A person who owns a lot of sneakers is a sneakerhead, often for the purpose of collecting them instead of wearing them. The term is similar to the more common term “gearhead” which refers to an individual who is aware of mechanical objects, such as automobiles or computers.
With several sneakers priced at several hundred dollars, being a sneakerhead can be a very costly hobby. However, it can also be very lucrative, with thousands of dollars re-selling rare sneakers. Sneakerheads not only collect shoes, but also have immense knowledge of the history of footwear, which is obtained from their study into the purchase of sneakers.
Run DMC became one of the biggest influencers in the early 80’s, just when urban wear was making an entrance into mainstream culture. Run DMC, renowned for colorful clothing and a good amount of “bling,” also wore the famous shell-toe track shoes from Adidas. The band really liked going so far with their shoes as to devote an entire album they called My Adidas. In the early years, Adidas was most certainly the king of the urban fashion sneaker market, but a drastic change was about to happen. For that we can thank “His-Airness”, Michael Jordan, and Nike.
During the late 1980s, the sneakerhead subculture emerged in the United States and had gone global by the end of the 1990s. In pursuit of unique, deadstock, antique, and limited edition sneakers to invest in, hardcore sneaker collectors in Britain, Europe, and the US buy online and go to outlets, sneaker meetings, swapmeets, parties, and gatherings. Originally popular among urban black youth and white skateboarders, by the 21st century, the Philippines, Malaysia, India, and China had also gained a large Asian following.
Sneakerheads collect, depending on their choice, shoes from several different brands. Nike, Air Jordan, Adidas, Converse, New Balance, Puma, Vans, Reebok and several others are famous brands for sneaker heads. While there is no limit to what brands are gathered by Sneakerheads, Nike, Air Jordan, and Adidas are typically the top spots. Eight of the top ten sneakers of 2019 come from Nike and Jordan Brand in Complex’s “Best Sneakers of2019” list, with one from Adidas and one from New Balance. As for clothes, it is typically left to the individual’s personal style, while popular trends in the culture of sneakers usually overlap with trends and styles of streetwear.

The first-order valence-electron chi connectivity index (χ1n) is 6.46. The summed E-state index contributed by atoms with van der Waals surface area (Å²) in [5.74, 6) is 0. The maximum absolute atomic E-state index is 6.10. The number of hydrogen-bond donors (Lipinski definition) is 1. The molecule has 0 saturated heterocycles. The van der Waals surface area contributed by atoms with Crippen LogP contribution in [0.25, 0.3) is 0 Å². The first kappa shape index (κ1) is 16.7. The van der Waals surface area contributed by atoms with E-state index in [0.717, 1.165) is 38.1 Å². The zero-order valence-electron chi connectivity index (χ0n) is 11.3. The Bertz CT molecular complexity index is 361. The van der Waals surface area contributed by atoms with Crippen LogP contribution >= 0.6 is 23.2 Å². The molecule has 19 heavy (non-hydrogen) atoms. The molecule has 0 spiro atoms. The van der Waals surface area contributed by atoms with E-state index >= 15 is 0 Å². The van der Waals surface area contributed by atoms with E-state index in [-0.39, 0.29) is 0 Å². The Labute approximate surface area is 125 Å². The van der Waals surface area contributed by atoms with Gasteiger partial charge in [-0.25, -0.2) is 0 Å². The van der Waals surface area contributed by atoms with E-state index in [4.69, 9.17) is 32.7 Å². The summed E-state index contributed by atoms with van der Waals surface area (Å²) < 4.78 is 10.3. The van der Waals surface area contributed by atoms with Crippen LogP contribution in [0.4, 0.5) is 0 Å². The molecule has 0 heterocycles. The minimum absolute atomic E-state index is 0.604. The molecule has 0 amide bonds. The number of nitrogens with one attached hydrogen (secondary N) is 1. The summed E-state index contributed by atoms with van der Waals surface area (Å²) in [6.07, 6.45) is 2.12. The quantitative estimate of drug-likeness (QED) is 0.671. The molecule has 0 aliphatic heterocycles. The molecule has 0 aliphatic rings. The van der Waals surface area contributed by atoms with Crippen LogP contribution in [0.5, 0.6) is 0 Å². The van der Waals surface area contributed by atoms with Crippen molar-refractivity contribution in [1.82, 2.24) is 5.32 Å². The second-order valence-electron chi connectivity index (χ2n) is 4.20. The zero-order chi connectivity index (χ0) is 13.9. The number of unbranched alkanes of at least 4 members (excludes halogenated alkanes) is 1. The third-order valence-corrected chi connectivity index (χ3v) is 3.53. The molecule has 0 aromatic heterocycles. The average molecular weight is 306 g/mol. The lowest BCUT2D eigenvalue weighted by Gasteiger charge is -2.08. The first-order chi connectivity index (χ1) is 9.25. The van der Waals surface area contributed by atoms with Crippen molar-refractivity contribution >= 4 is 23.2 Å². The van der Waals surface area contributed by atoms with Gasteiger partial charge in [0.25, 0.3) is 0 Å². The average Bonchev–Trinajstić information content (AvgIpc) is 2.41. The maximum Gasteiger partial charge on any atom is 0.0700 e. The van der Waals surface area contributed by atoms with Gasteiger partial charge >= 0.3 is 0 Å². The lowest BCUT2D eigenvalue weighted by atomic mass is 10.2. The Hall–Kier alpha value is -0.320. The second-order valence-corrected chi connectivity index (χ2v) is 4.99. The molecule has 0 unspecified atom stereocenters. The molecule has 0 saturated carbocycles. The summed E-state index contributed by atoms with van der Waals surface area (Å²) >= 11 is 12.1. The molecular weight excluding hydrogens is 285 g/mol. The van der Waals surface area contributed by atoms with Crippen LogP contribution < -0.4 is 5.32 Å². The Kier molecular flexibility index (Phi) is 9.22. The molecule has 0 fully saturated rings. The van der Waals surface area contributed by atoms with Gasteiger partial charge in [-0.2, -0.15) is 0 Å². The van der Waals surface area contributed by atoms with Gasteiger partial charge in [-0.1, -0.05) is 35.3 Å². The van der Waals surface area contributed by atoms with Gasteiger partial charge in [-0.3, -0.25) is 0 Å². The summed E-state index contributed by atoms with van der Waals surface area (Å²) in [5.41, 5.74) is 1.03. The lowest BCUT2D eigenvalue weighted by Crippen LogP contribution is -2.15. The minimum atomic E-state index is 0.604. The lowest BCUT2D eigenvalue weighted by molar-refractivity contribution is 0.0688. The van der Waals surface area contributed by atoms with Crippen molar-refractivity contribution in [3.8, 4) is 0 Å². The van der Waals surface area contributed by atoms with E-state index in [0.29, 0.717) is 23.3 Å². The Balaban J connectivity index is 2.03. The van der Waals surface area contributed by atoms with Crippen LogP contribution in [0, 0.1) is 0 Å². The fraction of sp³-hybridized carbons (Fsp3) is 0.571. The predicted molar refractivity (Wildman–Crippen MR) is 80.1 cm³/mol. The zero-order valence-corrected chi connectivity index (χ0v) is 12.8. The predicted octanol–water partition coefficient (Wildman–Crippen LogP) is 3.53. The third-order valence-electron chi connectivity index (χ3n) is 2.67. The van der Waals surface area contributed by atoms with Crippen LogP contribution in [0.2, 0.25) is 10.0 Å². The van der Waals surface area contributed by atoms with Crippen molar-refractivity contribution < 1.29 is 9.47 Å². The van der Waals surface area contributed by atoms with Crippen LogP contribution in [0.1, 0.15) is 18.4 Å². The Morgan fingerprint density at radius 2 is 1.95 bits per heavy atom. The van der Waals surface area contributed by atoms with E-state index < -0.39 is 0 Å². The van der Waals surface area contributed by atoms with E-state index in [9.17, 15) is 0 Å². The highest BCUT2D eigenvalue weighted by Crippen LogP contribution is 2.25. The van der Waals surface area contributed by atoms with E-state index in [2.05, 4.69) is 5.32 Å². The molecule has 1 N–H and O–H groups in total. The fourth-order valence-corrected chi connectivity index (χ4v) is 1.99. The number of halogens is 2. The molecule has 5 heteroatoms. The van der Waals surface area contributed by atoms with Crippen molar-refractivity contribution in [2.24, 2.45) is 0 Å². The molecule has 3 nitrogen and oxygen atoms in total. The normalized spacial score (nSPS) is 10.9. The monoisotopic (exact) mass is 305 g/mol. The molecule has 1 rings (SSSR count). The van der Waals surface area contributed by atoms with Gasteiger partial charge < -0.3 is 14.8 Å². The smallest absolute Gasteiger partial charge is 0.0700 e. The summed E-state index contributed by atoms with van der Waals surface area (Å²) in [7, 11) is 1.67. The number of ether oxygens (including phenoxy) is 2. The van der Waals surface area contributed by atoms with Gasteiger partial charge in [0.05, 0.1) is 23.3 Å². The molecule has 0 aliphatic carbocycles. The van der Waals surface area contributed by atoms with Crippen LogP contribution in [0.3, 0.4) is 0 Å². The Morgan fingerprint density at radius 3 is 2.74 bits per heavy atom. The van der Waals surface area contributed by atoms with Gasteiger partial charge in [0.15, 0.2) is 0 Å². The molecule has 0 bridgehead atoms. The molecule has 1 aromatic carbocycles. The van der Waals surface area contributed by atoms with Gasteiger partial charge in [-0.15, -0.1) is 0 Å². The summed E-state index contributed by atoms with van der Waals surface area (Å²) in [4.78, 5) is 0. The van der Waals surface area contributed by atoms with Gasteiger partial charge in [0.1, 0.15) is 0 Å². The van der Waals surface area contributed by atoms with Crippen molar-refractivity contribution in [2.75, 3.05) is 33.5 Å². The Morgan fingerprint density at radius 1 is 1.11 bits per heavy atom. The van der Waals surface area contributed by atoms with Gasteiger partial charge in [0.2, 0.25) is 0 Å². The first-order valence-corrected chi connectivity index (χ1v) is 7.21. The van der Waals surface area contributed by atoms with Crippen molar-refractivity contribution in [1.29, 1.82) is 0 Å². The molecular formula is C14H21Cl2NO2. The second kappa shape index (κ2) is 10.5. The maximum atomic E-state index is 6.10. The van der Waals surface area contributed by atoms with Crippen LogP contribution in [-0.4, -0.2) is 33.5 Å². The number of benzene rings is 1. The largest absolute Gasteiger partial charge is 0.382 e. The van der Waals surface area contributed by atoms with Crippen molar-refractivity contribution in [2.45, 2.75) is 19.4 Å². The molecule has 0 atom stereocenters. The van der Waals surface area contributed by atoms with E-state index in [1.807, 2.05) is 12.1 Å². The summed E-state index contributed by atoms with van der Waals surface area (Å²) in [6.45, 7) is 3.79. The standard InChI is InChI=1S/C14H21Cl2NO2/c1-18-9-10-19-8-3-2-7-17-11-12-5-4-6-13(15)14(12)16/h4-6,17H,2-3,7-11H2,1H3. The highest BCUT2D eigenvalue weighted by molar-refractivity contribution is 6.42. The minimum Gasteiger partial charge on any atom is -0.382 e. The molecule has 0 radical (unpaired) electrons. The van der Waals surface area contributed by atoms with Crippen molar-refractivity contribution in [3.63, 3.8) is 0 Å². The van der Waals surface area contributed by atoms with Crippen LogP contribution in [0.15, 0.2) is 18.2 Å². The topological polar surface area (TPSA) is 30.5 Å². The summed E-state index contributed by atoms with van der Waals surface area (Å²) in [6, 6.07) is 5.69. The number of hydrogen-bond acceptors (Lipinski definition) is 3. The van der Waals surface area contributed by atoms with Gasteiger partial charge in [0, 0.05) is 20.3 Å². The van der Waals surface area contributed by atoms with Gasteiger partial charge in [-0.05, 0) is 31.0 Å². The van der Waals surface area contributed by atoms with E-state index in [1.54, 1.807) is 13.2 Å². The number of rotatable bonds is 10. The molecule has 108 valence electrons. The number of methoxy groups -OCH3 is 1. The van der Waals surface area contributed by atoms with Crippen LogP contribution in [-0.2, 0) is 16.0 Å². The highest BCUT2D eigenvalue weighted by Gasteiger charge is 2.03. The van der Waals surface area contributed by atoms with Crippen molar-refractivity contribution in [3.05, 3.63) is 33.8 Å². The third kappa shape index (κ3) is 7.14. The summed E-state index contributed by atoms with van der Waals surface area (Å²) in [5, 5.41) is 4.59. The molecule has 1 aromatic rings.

Nike and Air Jordan are the specific shoe brand a sneaker head covets, while a devoted following has blossomed from several other footwear brands. Brands such as adidas, Vans, Supra, A Bathing Ape, and other high-quality brands of footwear have built a product line that appeals more to sneaker heads than to casual daily consumers.
In the 1990s, Nike and Air Jordan created indomitable lines of designs for footwear. Both firms were the industry’s unchallenged champions, and it wasn’t until the late 1990s that these models became collector items. Nike launched the Nike SB (skateboarding) product line in2002, offering exclusive colourways in a fat-tongued skater-friendly fit of the iconic Nike Dunk. The limited availability of the Nike SB line lit a flame in the subculture of the sneaker head; due to the limited availability, newly manufactured sneakers rapidly became collector items, and thus the selling value of the shoes surpassed the suggested retail price.
The sneaker head sub-culture has become popular over the past few years, completely exposing the “sneaker head” into the glare of pop culture. These once-limited goods have been turned into a one-for-all distribution by the inundation of releases and versions. The sneaker head still remains, though, and the sub-culture does so for them. It’s not only about the rarest or most expensive shoe for a sneaker head, but the one that doesn’t have a price.